Fledgling writer Briony Tallis, as a 13-year-old, irrevocably changes the course of several lives when she accuses her older sister's lover of a crime he did not commit. Based on the British romance novel by Ian McEwan.
Sparks fly when spirited Elizabeth Bennet meets single, rich, and proud Mr. Darcy. But Mr. Darcy reluctantly finds himself falling in love with a woman beneath his class. Can each overcome their own pride and prejudice?
The story follows a married couple, apart for a night while the husband takes a business trip with a colleague to whom he's attracted to. While he's resisting temptation, his wife encounters her past love.
When Briony Tallis, 13 years old and an aspiring writer, sees her older sister Cecilia and Robbie Turner at the fountain in front of the family estate she misinterprets what is happening thus setting into motion a series of misunderstandings and a childish pique that will have lasting repercussions for all of them. Robbie is the son of a family servant toward whom the family has always been kind. They paid for his time at Cambridge and now he plans on going to medical school. After the fountain incident, Briony reads a letter intended for Cecilia and concludes that Robbie is a deviant. When her cousin Lola is raped, she tells the police that it was Robbie she saw committing the deed. Written by
The small English town of Redcar stood in for the French city of Dunkirk, and the Dunkirk set built there was the most expensive one in the film, costing an estimated 1 million pounds. See more »
Any apparent continuity errors in the fountain scene - the position of the vase, the tennis shoes, Robbie's sitting position, Cecilia's strap slip, the buttons on her blouse etc. - are not what they seem: we are seeing the same event in different ways through different pairs of eyes. See more »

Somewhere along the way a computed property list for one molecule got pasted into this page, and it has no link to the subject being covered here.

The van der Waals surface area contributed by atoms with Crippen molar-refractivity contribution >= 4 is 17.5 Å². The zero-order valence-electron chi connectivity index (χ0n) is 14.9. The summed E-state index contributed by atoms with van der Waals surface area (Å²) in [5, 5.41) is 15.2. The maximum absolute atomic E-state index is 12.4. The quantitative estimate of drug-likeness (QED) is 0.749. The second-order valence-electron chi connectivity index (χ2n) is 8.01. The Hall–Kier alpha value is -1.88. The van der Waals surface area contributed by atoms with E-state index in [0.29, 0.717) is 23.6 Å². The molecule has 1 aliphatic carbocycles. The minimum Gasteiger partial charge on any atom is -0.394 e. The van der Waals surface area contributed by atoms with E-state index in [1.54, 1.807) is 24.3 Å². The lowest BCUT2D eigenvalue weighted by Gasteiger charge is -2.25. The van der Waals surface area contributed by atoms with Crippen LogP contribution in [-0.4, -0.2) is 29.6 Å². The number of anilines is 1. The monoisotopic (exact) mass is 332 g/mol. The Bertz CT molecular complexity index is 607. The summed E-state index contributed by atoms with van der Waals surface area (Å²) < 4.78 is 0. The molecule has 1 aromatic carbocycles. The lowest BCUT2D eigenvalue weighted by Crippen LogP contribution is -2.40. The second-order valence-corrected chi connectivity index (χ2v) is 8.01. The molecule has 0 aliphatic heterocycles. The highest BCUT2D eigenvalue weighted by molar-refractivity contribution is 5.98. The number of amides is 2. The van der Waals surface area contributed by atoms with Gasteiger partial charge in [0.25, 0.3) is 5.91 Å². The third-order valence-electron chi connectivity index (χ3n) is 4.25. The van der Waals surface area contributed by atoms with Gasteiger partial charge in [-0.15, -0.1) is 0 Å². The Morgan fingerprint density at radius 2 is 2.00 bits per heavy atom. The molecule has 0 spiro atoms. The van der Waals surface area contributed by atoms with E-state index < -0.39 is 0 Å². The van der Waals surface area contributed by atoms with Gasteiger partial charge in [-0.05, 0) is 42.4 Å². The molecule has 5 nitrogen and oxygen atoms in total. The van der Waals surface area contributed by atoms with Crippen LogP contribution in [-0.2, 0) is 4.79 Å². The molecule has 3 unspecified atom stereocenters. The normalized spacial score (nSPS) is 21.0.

I finished filming as an extra in the blockbuster movie Atonement on August 22nd 2006. I didn't realise I'd have to wait a full 12 months and 1 day to see the end result on screen.
Well was it worth the wait? The answer is yes. The movie has the meticulous detail you would expect from a director of Joe Wright's calibre.
Richard Brooks (writing in the Sunday Times) said he would be amazed if the jury finds a better film than Atonement to take first place at the Venice film festival on August 29th.
He said, "I cannot think of a better British movie in years. Unlike most of our home-grown efforts, it is big scale, yet intimate when it needs to be." I would agree. The story unfolds and the audience is drawn into the plot from the start. It begins in pre-war England in a large country house with James McAvoy's character (Robbie Turner) being wrongly accused of rape and being imprisoned and thus separated from Keira Knightley. He is released from prison on condition he joins the army.
This is a love story and more, with the back drop of the Second World War. Although it is not a war film as such, the scenes of the Dunkirk evacuation are some of the best of their type ever executed in cinema history.
The scene that I was waiting to see was towards the end of the film. Joe Wright shot the Dunkirk scene in Redcar in one complete take, with no edits. It looks amazing, maybe being part of it made me slightly biased, but the human tableau that McAvoy's character walks through engulfs your senses and I can't wait to see it again. My only regret is that it wasn't longer.
Apart from this, Atonement doesn't disappoint in any department, the acting is first class and the story is engaging and I certainly didn't guess the ending. I will definitely see it again, this time at the Regent Cinema in Redcar, where the building is one of the cornerstones of the great set.
And finally did I see myself? Well possibly, the jury's still out, until I get my hands on the DVD next year. Enjoy it.
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